Furthermore, coagulation abnormalities are commonly found in cancer patients. Notably, the hypercoagulable state of patients with malignant tumors is considered to be related to tumor angiogenesis, growth, and dispersion, as well as metastatic cancer, ultimately leading to a poor prognosis [17]. In response to this, D-dimer has been found to reflect fibrinolysis and coagulation cascade activation [18]. In fact, the relationship between tumors and D-dimer has also gained attention in recent years, with studies showing its utility as a prognostic marker for the indication of tumor progression in colorectal [19], liver [20], lung [21], and gastric cancer patients [22].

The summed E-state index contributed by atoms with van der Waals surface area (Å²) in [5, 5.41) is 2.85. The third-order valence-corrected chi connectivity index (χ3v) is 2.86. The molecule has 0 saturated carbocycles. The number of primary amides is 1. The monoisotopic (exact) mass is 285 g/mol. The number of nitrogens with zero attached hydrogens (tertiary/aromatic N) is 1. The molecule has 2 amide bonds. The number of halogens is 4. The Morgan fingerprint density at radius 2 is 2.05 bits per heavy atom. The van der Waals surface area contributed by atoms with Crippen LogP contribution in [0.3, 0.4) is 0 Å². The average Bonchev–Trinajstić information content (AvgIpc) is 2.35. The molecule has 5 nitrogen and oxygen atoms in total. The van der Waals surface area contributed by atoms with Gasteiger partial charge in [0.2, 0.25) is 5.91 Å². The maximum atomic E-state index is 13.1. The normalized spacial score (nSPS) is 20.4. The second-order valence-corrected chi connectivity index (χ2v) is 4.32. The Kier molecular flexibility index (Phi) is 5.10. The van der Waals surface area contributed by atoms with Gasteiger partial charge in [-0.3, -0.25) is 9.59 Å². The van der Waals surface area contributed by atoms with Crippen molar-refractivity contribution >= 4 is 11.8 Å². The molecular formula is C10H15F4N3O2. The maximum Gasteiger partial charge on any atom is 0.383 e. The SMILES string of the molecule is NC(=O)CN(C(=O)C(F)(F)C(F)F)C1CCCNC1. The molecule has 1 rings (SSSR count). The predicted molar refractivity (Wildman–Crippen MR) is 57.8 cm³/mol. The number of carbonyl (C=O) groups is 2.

Based on the aforementioned researches, albumin and D-dimer levels alone may be used as potential prognostic factors for GC. Decreases in albumin levels and increases in D-dimer levels may reflect the presence of high inflammation levels, malnutrition, and a hypercoagulable state. Moreover, combining both D-dimer and albumin, known as the albumin to D-dimer ratio (ADR), may reflect the inflammation, nutrition, and coagulation function of cancer patients at the same time, thereby improving the predictive accuracy for GC patient prognostication as compared to albumin and D-dimer alone. Interestingly, there have been studies investigating the combination of D-dimer and albumin for the prediction of survival prognosis in patients. Liu et al., for one, found that a combination of preoperative plasma D-dimer and serum albumin levels was notably associated with postoperative survival of esophageal squamous cell carcinoma patients treated with transthoracic esophagectomy [23]. Another study by He et al. also recently demonstrated that the combination of D-dimer and albumin may serve as a predictor of overall survival (OS) and distant metastasis-free survival in nasopharyngeal carcinoma patients [24].